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sqlite4java / JobQueue

About Job Queue

The sqlite4java's job queue implementation helps in the following situations:

  • You need shared access to the same SQLiteConnection from different threads (as opposed to each thread a pool having its own SQLiteConnection).
  • You need to perform database operations in a GUI application, and you don't want to access the database in your GUI event queue thread (a very good idea).

In sqlite4java, SQLiteConnection is confined to the thread that opens the connection, so you can't simply share it among threads. The job queue's function is to start a separate thread, which will host the connection, and queue job tasks from other threads for asynchronous execution.

Lifecycle

  1. Start database queue
  SQLiteQueue queue = new SQLiteQueue(databaseFile);
  queue.start();
  1. Place a job in the queue for execution
  queue.execute(new SQLiteJob<Object>() {
    protected Object job(SQLiteConnection connection) throws SQLiteException {
      // this method is called from database thread and passed the connection
      connection.exec(...);
      return null;
    }
  });
  1. Stop the queue and wait until all pending jobs are finished executing
  queue.stop(true).join();

Blocking Read: Use SQLiteJob's Future Interface

If you need to read something from SQLite and continue execution, you can use get() methods, provided by SQLiteJob's implementation of java.util.concurrent.Future interface.

Or, if you don't want to catch all the exceptions thrown by the Future.get(), you can use convenience method called complete:

  final String tableName = ...;
  int count = queue.execute(new SQLiteJob<Integer>() {
    protected Integer job(SQLiteConnection connection) throws SQLiteException {
      SQLiteStatement st = connection.prepare("SELECT count(*) FROM " + tableName);
      try {
        return st.step() ? st.columnInt(0) : 0;
      } finally {
        st.dispose();
      }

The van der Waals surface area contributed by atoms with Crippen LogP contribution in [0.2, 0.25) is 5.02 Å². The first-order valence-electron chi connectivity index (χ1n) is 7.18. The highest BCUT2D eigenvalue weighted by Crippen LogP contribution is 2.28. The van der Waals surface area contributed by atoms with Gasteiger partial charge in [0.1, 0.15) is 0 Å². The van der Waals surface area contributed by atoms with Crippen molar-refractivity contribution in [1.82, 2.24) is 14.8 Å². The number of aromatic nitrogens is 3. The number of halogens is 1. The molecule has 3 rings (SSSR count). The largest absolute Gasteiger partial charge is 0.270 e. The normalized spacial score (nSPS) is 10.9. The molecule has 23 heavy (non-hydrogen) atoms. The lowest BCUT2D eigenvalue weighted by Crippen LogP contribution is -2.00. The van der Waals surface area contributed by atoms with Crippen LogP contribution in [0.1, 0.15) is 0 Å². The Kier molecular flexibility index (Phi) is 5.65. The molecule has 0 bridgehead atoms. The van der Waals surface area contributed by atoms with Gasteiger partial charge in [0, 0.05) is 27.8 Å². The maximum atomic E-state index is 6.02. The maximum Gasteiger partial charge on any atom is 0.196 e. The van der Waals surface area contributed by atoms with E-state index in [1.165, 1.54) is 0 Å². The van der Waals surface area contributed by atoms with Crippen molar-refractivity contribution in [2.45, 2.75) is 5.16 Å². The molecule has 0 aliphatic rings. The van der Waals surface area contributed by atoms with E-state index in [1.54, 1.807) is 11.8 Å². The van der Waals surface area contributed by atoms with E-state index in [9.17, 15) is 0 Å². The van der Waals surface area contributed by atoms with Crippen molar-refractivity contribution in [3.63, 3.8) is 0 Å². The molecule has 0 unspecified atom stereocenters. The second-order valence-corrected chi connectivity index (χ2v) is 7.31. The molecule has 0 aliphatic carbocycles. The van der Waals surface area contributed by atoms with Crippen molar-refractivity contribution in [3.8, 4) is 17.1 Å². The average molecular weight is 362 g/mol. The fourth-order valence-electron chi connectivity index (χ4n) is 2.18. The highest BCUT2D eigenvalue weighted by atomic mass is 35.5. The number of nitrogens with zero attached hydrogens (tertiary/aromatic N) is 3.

}
  }).complete();

Asynchronous Read: Override jobFinished() Method

If you need to do a job and then use the result to update UI, you don't want to block the execution of UI thread with complete() method. Instead:

  final String tableName = ...;
  queue.execute(new SQLiteJob<Integer>() {
    protected Integer job(SQLiteConnection connection) throws SQLiteException {
      SQLiteStatement st = connection.prepare("SELECT count(*) FROM " + tableName);
      try {
        return st.step() ? st.columnInt(0) : 0;
      } finally {
        st.dispose();
      }
    }

    protected void jobFinished(Integer result) {
      if (result != null) 
        callback.tableCount(tableName, result);
      else
        callback.problemHappened();
    }
  });

Wonder why you should override jobFinished() instead of simply calling callback at the end of job() method?

Because jobFinished() is called always, whether job has finished successfully, or it has thrown an exception, even when the job has been cancelled and its job() method actually never ran. Ignoring errors and cancellation may leave your UI application in some intermediate state.

There are also jobCancelled(), jobError() and jobStarted() methods, specifically designed for overriding. In all these methods you can inspect this instance of the SQLiteJob for its status.

Job Queue and Transactions

Job queue implementation does not enforce any transaction policy - your jobs may start and commit/rollback transactions as needed. But it is strongly advised that transaction boundaries are kept within a single job, that is, if you BEGIN TRANSACTION in a job, you make sure you do COMMIT or ROLLBACK in the end.

If you leave transaction unfinished at the end of the job, locks will remain held (which may prevent concurrent connections from working with database), and you possible wouldn't know which job will execute next in the context of this unfinished transaction.

You can force transactions to rollback if they were not committed by overriding afterExecute method in the SQLiteQueue:

  SQLiteQueue queue = new SQLiteQueue(databaseFile) {
    protected void afterExecute(SQLiteJob job) {
      rollback();
    }
  };

Extending Basic Implementation

SQLiteQueue is written with possibility for extending in mind. If you need more functionality than is provided in the basic version, inspect the protected methods assortment and it may be possible to do what you need by overriding default implementation.

Updated